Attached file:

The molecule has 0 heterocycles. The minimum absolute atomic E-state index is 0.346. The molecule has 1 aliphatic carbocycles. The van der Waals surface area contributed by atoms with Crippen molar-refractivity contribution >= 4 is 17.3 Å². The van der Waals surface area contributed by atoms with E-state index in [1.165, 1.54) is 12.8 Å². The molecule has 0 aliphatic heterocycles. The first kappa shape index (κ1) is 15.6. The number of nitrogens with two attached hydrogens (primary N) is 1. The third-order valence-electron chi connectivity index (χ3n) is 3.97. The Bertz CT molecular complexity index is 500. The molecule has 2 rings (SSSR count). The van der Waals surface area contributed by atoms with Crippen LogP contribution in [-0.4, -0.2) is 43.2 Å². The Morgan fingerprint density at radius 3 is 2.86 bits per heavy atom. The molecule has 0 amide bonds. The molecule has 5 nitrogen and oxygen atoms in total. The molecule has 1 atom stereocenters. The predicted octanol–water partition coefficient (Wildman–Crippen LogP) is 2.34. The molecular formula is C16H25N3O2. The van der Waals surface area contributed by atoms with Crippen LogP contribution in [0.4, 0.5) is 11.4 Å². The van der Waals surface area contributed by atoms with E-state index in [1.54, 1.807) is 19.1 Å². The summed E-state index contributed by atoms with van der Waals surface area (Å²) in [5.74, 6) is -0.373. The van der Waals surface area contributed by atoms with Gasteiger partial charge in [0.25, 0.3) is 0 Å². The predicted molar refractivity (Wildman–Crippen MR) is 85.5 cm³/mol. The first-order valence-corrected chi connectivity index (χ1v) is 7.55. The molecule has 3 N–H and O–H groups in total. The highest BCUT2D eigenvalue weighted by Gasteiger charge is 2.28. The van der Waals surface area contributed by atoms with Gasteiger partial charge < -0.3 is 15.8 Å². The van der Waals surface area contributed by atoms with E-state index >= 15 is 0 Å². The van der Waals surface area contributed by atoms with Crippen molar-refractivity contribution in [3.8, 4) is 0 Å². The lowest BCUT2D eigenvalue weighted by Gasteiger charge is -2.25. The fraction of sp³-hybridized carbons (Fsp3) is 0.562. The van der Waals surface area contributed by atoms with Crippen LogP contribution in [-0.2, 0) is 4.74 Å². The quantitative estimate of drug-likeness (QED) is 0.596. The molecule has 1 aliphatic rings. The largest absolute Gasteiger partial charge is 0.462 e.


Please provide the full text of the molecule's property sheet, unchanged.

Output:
The molecule has 0 heterocycles. The minimum absolute atomic E-state index is 0.346. The molecule has 1 aliphatic carbocycles. The van der Waals surface area contributed by atoms with Crippen molar-refractivity contribution >= 4 is 17.3 Å². The van der Waals surface area contributed by atoms with E-state index in [1.165, 1.54) is 12.8 Å². The molecule has 0 aliphatic heterocycles. The first kappa shape index (κ1) is 15.6. The number of nitrogens with two attached hydrogens (primary N) is 1. The third-order valence-electron chi connectivity index (χ3n) is 3.97. The Bertz CT molecular complexity index is 500. The molecule has 2 rings (SSSR count). The van der Waals surface area contributed by atoms with Crippen LogP contribution in [-0.4, -0.2) is 43.2 Å². The Morgan fingerprint density at radius 3 is 2.86 bits per heavy atom. The molecule has 0 amide bonds. The molecule has 5 nitrogen and oxygen atoms in total. The molecule has 1 atom stereocenters. The predicted octanol–water partition coefficient (Wildman–Crippen LogP) is 2.34. The molecular formula is C16H25N3O2. The van der Waals surface area contributed by atoms with Crippen LogP contribution in [0.4, 0.5) is 11.4 Å². The van der Waals surface area contributed by atoms with E-state index in [1.54, 1.807) is 19.1 Å². The summed E-state index contributed by atoms with van der Waals surface area (Å²) in [5.74, 6) is -0.373. The van der Waals surface area contributed by atoms with Gasteiger partial charge in [0.25, 0.3) is 0 Å². The predicted molar refractivity (Wildman–Crippen MR) is 85.5 cm³/mol. The first-order valence-corrected chi connectivity index (χ1v) is 7.55. The molecule has 3 N–H and O–H groups in total. The highest BCUT2D eigenvalue weighted by Gasteiger charge is 2.28. The van der Waals surface area contributed by atoms with Gasteiger partial charge < -0.3 is 15.8 Å². The van der Waals surface area contributed by atoms with E-state index >= 15 is 0 Å². The van der Waals surface area contributed by atoms with Crippen molar-refractivity contribution in [3.8, 4) is 0 Å². The lowest BCUT2D eigenvalue weighted by Gasteiger charge is -2.25. The fraction of sp³-hybridized carbons (Fsp3) is 0.562. The van der Waals surface area contributed by atoms with Crippen LogP contribution in [-0.2, 0) is 4.74 Å². The quantitative estimate of drug-likeness (QED) is 0.596. The molecule has 1 aliphatic rings. The largest absolute Gasteiger partial charge is 0.462 e.